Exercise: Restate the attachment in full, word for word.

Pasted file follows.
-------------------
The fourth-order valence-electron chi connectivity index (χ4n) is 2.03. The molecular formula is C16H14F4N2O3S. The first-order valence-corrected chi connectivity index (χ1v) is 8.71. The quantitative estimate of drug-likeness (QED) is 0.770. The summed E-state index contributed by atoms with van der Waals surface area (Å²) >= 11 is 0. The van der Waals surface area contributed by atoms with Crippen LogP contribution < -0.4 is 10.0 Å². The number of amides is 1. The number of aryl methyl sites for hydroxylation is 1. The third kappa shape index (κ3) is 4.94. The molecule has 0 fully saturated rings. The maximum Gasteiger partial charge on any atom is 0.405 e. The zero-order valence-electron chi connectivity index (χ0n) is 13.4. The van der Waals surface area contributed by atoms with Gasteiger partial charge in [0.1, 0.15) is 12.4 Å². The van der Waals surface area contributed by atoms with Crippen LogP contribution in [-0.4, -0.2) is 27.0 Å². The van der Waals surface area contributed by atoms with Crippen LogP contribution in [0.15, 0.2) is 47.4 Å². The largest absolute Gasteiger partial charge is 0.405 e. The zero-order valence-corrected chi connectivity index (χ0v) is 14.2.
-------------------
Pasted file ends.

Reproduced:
The fourth-order valence-electron chi connectivity index (χ4n) is 2.03. The molecular formula is C16H14F4N2O3S. The first-order valence-corrected chi connectivity index (χ1v) is 8.71. The quantitative estimate of drug-likeness (QED) is 0.770. The summed E-state index contributed by atoms with van der Waals surface area (Å²) >= 11 is 0. The van der Waals surface area contributed by atoms with Crippen LogP contribution < -0.4 is 10.0 Å². The number of amides is 1. The number of aryl methyl sites for hydroxylation is 1. The third kappa shape index (κ3) is 4.94. The molecule has 0 fully saturated rings. The maximum Gasteiger partial charge on any atom is 0.405 e. The zero-order valence-electron chi connectivity index (χ0n) is 13.4. The van der Waals surface area contributed by atoms with Gasteiger partial charge in [0.1, 0.15) is 12.4 Å². The van der Waals surface area contributed by atoms with Crippen LogP contribution in [-0.4, -0.2) is 27.0 Å². The van der Waals surface area contributed by atoms with Crippen LogP contribution in [0.15, 0.2) is 47.4 Å². The largest absolute Gasteiger partial charge is 0.405 e. The zero-order valence-corrected chi connectivity index (χ0v) is 14.2.